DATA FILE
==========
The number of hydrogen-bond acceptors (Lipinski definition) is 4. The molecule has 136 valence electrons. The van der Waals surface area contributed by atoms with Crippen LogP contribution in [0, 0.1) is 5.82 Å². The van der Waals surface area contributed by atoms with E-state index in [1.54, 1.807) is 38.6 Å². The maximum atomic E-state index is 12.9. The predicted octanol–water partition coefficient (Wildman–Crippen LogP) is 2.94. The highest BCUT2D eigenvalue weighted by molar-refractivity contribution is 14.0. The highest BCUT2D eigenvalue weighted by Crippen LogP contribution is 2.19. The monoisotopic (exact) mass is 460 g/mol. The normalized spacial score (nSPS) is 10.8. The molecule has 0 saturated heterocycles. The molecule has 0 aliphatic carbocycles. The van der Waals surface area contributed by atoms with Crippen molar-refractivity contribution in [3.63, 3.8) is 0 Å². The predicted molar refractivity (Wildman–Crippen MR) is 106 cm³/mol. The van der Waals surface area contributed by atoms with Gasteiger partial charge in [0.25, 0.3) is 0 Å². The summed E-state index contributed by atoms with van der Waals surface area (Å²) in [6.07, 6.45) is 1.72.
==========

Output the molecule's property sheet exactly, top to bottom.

The number of hydrogen-bond acceptors (Lipinski definition) is 4. The molecule has 136 valence electrons. The van der Waals surface area contributed by atoms with Crippen LogP contribution in [0, 0.1) is 5.82 Å². The van der Waals surface area contributed by atoms with E-state index in [1.54, 1.807) is 38.6 Å². The maximum atomic E-state index is 12.9. The predicted octanol–water partition coefficient (Wildman–Crippen LogP) is 2.94. The highest BCUT2D eigenvalue weighted by molar-refractivity contribution is 14.0. The highest BCUT2D eigenvalue weighted by Crippen LogP contribution is 2.19. The monoisotopic (exact) mass is 460 g/mol. The normalized spacial score (nSPS) is 10.8. The molecule has 0 saturated heterocycles. The molecule has 0 aliphatic carbocycles. The van der Waals surface area contributed by atoms with Crippen molar-refractivity contribution in [3.63, 3.8) is 0 Å². The predicted molar refractivity (Wildman–Crippen MR) is 106 cm³/mol. The van der Waals surface area contributed by atoms with Gasteiger partial charge in [0.25, 0.3) is 0 Å². The summed E-state index contributed by atoms with van der Waals surface area (Å²) in [6.07, 6.45) is 1.72.